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  • Writer's pictureCory Morrison

Autism: Christmas Shopping Tips

Updated: Sep 14, 2023

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It's that season! Many people flock to the stores or even order online to get pricey gifts for their loved ones during this festive time of year.


How do I Christmas shop independently for the first time? I provide some tips to help make the experience less overwhelming for you.


Ask Family Members or Friends if They Can Hint at What They Want


It can be frustrating not knowing what a person would like for Christmas. I particularly dislike struggling to find an item in an aisle and the person next to me is like, "Move it!" in their head.


Since people with autism can have personal space issues, this may or may not be important for you to consider.

Christmas Shopping Tips
(Photo credit: RTimages on Can Stock Photo Inc.)

How do I prevent that struggle from happening? What I do with my parents is ask what they would like, then not always get exactly what they want but get something similar so that you'll know they'll appreciate the gifts.


Mystery without making it too awkward can be fun.


Stay Organized


Staying organized would include making sure that your credit or debit card works not long prior to Christmas shopping, ensuring you have enough money, or knowing how much money you want to put on a gift card.


According to Study.com, people on the spectrum often have trouble with organization. Therefore, making sure you have everything is crucial.


In the past, I've made the mistake of using my credit card when it wasn't working and then having to use cash to pay. I've also been unprepared to know exactly how much money I want to put on a gift card that has a range (Example: $50 to $200).


Indeed, cashiers have gotten annoyed at me for not being oomph in these areas. That is poor customer service on their part, but it's still nice for you to prevent such scenarios from happening.


Carefully Consider Stores


Although not entirely related to autism, if your loved ones like particular brands, want something a little fancier, or perhaps want a board game, it will be a good idea to know where you can find these desired objects.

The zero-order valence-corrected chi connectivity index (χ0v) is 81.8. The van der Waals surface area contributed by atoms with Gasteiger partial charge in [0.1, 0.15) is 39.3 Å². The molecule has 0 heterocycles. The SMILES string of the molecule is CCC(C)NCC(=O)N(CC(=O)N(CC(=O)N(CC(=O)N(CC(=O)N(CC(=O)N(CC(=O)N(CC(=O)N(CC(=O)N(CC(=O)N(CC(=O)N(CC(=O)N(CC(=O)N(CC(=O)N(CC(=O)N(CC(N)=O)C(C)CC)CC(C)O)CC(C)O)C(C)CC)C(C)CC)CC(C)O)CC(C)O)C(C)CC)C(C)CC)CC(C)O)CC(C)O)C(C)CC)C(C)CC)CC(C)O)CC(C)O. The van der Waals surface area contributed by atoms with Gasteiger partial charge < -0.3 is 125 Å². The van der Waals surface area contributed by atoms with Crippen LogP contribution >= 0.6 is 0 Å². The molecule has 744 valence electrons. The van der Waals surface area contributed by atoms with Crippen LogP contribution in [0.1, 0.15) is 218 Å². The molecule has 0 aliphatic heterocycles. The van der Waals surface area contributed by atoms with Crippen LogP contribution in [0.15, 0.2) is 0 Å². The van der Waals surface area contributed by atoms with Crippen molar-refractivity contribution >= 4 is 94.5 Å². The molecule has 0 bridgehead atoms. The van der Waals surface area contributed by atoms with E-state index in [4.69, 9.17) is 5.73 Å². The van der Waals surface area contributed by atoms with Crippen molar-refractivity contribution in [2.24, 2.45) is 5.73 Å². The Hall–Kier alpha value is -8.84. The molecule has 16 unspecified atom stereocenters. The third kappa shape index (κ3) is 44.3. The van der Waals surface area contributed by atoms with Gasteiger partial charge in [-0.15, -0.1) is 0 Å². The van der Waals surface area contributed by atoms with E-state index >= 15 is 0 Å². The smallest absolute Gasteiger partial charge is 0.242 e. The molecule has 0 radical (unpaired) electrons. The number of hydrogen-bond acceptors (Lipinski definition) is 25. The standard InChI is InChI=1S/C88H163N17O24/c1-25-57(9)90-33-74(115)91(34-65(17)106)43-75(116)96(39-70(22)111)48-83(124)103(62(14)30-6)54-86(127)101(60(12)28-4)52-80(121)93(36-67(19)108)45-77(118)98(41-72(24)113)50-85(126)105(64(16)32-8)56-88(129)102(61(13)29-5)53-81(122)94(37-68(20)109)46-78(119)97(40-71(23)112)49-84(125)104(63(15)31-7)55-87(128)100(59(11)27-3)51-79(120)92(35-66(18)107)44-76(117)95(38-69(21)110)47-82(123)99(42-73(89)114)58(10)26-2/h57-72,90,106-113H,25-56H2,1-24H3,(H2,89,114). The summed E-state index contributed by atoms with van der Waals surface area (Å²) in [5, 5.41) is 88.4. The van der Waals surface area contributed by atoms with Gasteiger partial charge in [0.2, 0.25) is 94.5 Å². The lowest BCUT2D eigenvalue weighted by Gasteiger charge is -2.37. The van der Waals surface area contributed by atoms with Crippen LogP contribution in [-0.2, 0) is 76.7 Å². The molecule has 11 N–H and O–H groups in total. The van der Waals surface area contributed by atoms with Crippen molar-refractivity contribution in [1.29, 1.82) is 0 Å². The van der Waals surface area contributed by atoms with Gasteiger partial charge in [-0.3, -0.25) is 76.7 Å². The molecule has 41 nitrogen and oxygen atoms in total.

The best part about malls is that you are usually guaranteed to find at least one store with such items.


Also, if you want to avoid rude encounters with staff, reading reviews on Google Maps or Yelp will be helpful.

Autism: Stores in a mall
(Photo credit: Artisticco on Can Stock Photo Inc.)

In your free time, you can research local stores and see which ones will meet all of your expectations, so you won't leave disappointed. This method has worked for me every time.


Be Prepared for Crowds


According to Integrityinc, many autistic people get overwhelmed with crowds.


Maybe you have sensory issues related to noise or have a hard time hearing what your partner or family member is saying to you when the background is loud.

Autism: Crowded mall
(Photo credit: Rclassen on Can Stock Photo Inc.)

I get annoyed when people are in my personal space or angrily say, "Excuse me!" to me.


When stuff like this happens, I often find myself freezing like a statue for 10 to 20 seconds before I move again because I feel anxious and uncomfortable.


If you feel crowds are a problem for you, try to Christmas shop at times where stores may not be as busy, such as on weekdays during school hours if you have any time off then, or perhaps a couple to a few weeks before Christmas instead of a week before Christmas.





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